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The plan without a plan

Wiltshire publishes its climate change “strategy”

Wiltshire Council has published its long-awaited “strategy” for tackling climate change, two and a half years after recognising that we face a global climate emergency. Sadly, although it contains a lot of fine words, hopes and aspirations, and pays lip service to their stated aim of making the county carbon neutral by 2030, it actually reveals that they have no concrete plans and no real idea of how they are going to get there.

In 2015 the Paris climate summit (“COP 21”) adopted the target of limiting global temperature rises to 1 .5 degrees C. In 201 9 the United Nations Intergovernmental Panel on Climate Change (IPCC) told us that to hit this target we needed to cut CO2 emissions by 50% by 2030. Recognising that Britain, as the historic home of the Industrial Revolution, should be leading the way, Green councillors in Bristol introduced a climate emergency declaration, pledging their city to become zero-carbon by 2030, and Lib. Dem. councillors in Wiltshire followed the Green lead by proposing a similar declaration in Wiltshire in February 2020.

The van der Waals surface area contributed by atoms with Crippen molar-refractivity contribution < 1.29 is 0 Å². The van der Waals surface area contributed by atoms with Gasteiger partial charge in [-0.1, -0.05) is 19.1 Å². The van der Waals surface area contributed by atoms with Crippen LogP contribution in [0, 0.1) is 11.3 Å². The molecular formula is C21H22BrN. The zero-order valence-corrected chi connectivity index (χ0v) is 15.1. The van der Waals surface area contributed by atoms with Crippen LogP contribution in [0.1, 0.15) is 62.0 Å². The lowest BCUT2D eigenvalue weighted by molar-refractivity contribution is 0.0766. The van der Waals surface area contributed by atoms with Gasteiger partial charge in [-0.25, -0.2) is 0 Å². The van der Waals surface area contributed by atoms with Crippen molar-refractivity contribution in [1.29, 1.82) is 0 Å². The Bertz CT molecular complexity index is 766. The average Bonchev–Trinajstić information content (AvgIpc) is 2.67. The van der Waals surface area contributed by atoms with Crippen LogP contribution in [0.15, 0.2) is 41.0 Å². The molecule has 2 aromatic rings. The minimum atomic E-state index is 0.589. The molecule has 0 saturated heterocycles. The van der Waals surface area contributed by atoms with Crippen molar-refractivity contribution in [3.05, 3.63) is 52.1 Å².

Although less than half of Wiltshire's Conservative councillors voted in favour of the declaration, it scraped through on opposition and independent votes and some Tory abstentions. Wiltshire's new Tory leader, Richard Clewer, has shown himself to be very good at talking the talk on climate change, but (beyond changing a few lightbulbs) equally good at explaining why things cannot be done, or not as fast as they need to be. Long-standing Conservative policies like support for more road building and the Westbury incinerator have remained unchanged despite their climate change implications.

With a quarter of the time between 2019 and 2030 already gone, and the next global climate summit, COP26 in Glasgow, now only weeks away, signs are not looking good. Despite a slight dip at the height of the pandemic, global emissions have continued to go up instead of down. Climate change is moving even faster than the IPCC predicted, and time is fast running out.

Wiltshire Council's new “strategy” contains no action plan, no timetable, and no milestones to show how it can be achieved. It is simply not good enough.

Wiltshire Council's climate strategy is open to public consultation until October 17th, and can be found at www.wiltshire.gov.uk. Please let them know what you think about it. A full analysis of the plan and help with the consultation are available at www.wiltshireclimatealliance.org.uk.

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